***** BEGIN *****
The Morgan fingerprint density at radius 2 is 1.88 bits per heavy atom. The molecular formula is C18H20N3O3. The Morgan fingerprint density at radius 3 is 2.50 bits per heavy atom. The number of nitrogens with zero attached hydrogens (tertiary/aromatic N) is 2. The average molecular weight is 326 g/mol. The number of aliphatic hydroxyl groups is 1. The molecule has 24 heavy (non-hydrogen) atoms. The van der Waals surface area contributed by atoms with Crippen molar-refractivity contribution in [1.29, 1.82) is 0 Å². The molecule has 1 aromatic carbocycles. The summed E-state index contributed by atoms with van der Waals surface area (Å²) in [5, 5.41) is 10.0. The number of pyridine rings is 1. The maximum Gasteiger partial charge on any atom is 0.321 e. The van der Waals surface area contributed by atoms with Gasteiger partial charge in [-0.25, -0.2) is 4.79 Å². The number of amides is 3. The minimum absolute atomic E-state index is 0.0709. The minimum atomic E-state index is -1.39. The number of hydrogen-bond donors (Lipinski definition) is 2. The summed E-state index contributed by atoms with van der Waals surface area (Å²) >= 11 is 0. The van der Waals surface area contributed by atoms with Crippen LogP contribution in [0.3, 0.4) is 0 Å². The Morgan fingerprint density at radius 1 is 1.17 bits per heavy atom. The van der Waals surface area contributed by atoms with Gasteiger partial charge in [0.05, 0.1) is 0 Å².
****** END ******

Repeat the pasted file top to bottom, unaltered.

The Morgan fingerprint density at radius 2 is 1.88 bits per heavy atom. The molecular formula is C18H20N3O3. The Morgan fingerprint density at radius 3 is 2.50 bits per heavy atom. The number of nitrogens with zero attached hydrogens (tertiary/aromatic N) is 2. The average molecular weight is 326 g/mol. The number of aliphatic hydroxyl groups is 1. The molecule has 24 heavy (non-hydrogen) atoms. The van der Waals surface area contributed by atoms with Crippen molar-refractivity contribution in [1.29, 1.82) is 0 Å². The molecule has 1 aromatic carbocycles. The summed E-state index contributed by atoms with van der Waals surface area (Å²) in [5, 5.41) is 10.0. The number of pyridine rings is 1. The maximum Gasteiger partial charge on any atom is 0.321 e. The van der Waals surface area contributed by atoms with Gasteiger partial charge in [-0.25, -0.2) is 4.79 Å². The number of amides is 3. The minimum absolute atomic E-state index is 0.0709. The minimum atomic E-state index is -1.39. The number of hydrogen-bond donors (Lipinski definition) is 2. The summed E-state index contributed by atoms with van der Waals surface area (Å²) >= 11 is 0. The van der Waals surface area contributed by atoms with Crippen LogP contribution in [0.3, 0.4) is 0 Å². The Morgan fingerprint density at radius 1 is 1.17 bits per heavy atom. The van der Waals surface area contributed by atoms with Gasteiger partial charge in [0.05, 0.1) is 0 Å².